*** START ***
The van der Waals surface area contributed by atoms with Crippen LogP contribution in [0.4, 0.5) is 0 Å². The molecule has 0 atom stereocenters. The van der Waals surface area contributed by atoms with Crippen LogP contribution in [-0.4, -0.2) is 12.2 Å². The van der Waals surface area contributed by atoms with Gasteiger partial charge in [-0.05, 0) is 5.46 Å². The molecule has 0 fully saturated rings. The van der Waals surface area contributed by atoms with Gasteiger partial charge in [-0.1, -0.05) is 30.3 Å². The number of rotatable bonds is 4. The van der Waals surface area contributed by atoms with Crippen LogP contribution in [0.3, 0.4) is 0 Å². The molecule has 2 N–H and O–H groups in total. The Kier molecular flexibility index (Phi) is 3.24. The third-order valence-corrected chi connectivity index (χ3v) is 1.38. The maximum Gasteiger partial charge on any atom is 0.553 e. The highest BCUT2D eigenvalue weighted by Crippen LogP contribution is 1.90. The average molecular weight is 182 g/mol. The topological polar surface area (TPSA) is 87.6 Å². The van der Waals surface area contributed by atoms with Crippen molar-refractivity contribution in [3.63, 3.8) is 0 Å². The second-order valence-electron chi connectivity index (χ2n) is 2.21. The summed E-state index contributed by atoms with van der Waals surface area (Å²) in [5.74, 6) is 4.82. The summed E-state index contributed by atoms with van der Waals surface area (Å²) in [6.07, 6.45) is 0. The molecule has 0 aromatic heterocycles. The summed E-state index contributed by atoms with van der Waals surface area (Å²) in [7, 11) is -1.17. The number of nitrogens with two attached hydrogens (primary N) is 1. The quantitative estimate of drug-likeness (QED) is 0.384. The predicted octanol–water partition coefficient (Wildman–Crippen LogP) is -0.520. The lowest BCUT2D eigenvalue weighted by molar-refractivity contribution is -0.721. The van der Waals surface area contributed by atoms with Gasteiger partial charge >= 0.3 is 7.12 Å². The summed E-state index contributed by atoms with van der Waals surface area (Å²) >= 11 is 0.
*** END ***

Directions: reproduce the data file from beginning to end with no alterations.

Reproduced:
The van der Waals surface area contributed by atoms with Crippen LogP contribution in [0.4, 0.5) is 0 Å². The molecule has 0 atom stereocenters. The van der Waals surface area contributed by atoms with Crippen LogP contribution in [-0.4, -0.2) is 12.2 Å². The van der Waals surface area contributed by atoms with Gasteiger partial charge in [-0.05, 0) is 5.46 Å². The molecule has 0 fully saturated rings. The van der Waals surface area contributed by atoms with Gasteiger partial charge in [-0.1, -0.05) is 30.3 Å². The number of rotatable bonds is 4. The van der Waals surface area contributed by atoms with Crippen LogP contribution in [0.3, 0.4) is 0 Å². The molecule has 2 N–H and O–H groups in total. The Kier molecular flexibility index (Phi) is 3.24. The third-order valence-corrected chi connectivity index (χ3v) is 1.38. The maximum Gasteiger partial charge on any atom is 0.553 e. The highest BCUT2D eigenvalue weighted by Crippen LogP contribution is 1.90. The average molecular weight is 182 g/mol. The topological polar surface area (TPSA) is 87.6 Å². The van der Waals surface area contributed by atoms with Crippen molar-refractivity contribution in [3.63, 3.8) is 0 Å². The second-order valence-electron chi connectivity index (χ2n) is 2.21. The summed E-state index contributed by atoms with van der Waals surface area (Å²) in [5.74, 6) is 4.82. The summed E-state index contributed by atoms with van der Waals surface area (Å²) in [6.07, 6.45) is 0. The molecule has 0 aromatic heterocycles. The summed E-state index contributed by atoms with van der Waals surface area (Å²) in [7, 11) is -1.17. The number of nitrogens with two attached hydrogens (primary N) is 1. The quantitative estimate of drug-likeness (QED) is 0.384. The predicted octanol–water partition coefficient (Wildman–Crippen LogP) is -0.520. The lowest BCUT2D eigenvalue weighted by molar-refractivity contribution is -0.721. The van der Waals surface area contributed by atoms with Gasteiger partial charge >= 0.3 is 7.12 Å². The summed E-state index contributed by atoms with van der Waals surface area (Å²) >= 11 is 0.